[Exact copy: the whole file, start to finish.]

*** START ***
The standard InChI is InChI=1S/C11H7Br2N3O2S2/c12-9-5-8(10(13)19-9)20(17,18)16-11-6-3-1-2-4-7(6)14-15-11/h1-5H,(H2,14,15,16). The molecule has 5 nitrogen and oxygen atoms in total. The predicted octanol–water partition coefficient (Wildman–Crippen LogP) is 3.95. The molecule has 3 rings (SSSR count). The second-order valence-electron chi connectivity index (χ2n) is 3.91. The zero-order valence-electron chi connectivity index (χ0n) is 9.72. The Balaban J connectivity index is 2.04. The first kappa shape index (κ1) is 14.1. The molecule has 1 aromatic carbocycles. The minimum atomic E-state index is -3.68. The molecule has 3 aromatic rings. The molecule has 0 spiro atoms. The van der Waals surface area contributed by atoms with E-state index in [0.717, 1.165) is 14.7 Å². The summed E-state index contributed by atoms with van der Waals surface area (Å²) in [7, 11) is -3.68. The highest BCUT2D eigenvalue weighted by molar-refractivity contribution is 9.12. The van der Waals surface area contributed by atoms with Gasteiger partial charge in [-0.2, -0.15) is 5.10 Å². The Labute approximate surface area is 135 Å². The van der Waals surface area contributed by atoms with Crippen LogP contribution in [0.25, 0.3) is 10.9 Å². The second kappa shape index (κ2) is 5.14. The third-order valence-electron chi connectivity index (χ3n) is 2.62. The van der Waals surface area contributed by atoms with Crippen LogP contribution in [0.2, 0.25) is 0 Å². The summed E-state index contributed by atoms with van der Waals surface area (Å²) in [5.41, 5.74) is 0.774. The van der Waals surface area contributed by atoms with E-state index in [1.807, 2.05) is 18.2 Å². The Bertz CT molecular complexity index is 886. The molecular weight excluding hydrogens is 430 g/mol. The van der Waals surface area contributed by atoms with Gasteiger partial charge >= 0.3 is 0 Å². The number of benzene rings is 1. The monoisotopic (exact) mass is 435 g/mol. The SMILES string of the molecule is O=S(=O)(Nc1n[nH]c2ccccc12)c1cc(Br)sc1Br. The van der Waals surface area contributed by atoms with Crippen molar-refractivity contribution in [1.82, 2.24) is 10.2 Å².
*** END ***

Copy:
The standard InChI is InChI=1S/C11H7Br2N3O2S2/c12-9-5-8(10(13)19-9)20(17,18)16-11-6-3-1-2-4-7(6)14-15-11/h1-5H,(H2,14,15,16). The molecule has 5 nitrogen and oxygen atoms in total. The predicted octanol–water partition coefficient (Wildman–Crippen LogP) is 3.95. The molecule has 3 rings (SSSR count). The second-order valence-electron chi connectivity index (χ2n) is 3.91. The zero-order valence-electron chi connectivity index (χ0n) is 9.72. The Balaban J connectivity index is 2.04. The first kappa shape index (κ1) is 14.1. The molecule has 1 aromatic carbocycles. The minimum atomic E-state index is -3.68. The molecule has 3 aromatic rings. The molecule has 0 spiro atoms. The van der Waals surface area contributed by atoms with E-state index in [0.717, 1.165) is 14.7 Å². The summed E-state index contributed by atoms with van der Waals surface area (Å²) in [7, 11) is -3.68. The highest BCUT2D eigenvalue weighted by molar-refractivity contribution is 9.12. The van der Waals surface area contributed by atoms with Gasteiger partial charge in [-0.2, -0.15) is 5.10 Å². The Labute approximate surface area is 135 Å². The van der Waals surface area contributed by atoms with Crippen LogP contribution in [0.25, 0.3) is 10.9 Å². The second kappa shape index (κ2) is 5.14. The third-order valence-electron chi connectivity index (χ3n) is 2.62. The van der Waals surface area contributed by atoms with Crippen LogP contribution in [0.2, 0.25) is 0 Å². The summed E-state index contributed by atoms with van der Waals surface area (Å²) in [5.41, 5.74) is 0.774. The van der Waals surface area contributed by atoms with E-state index in [1.807, 2.05) is 18.2 Å². The Bertz CT molecular complexity index is 886. The molecular weight excluding hydrogens is 430 g/mol. The van der Waals surface area contributed by atoms with Gasteiger partial charge >= 0.3 is 0 Å². The number of benzene rings is 1. The monoisotopic (exact) mass is 435 g/mol. The SMILES string of the molecule is O=S(=O)(Nc1n[nH]c2ccccc12)c1cc(Br)sc1Br. The van der Waals surface area contributed by atoms with Crippen molar-refractivity contribution in [1.82, 2.24) is 10.2 Å².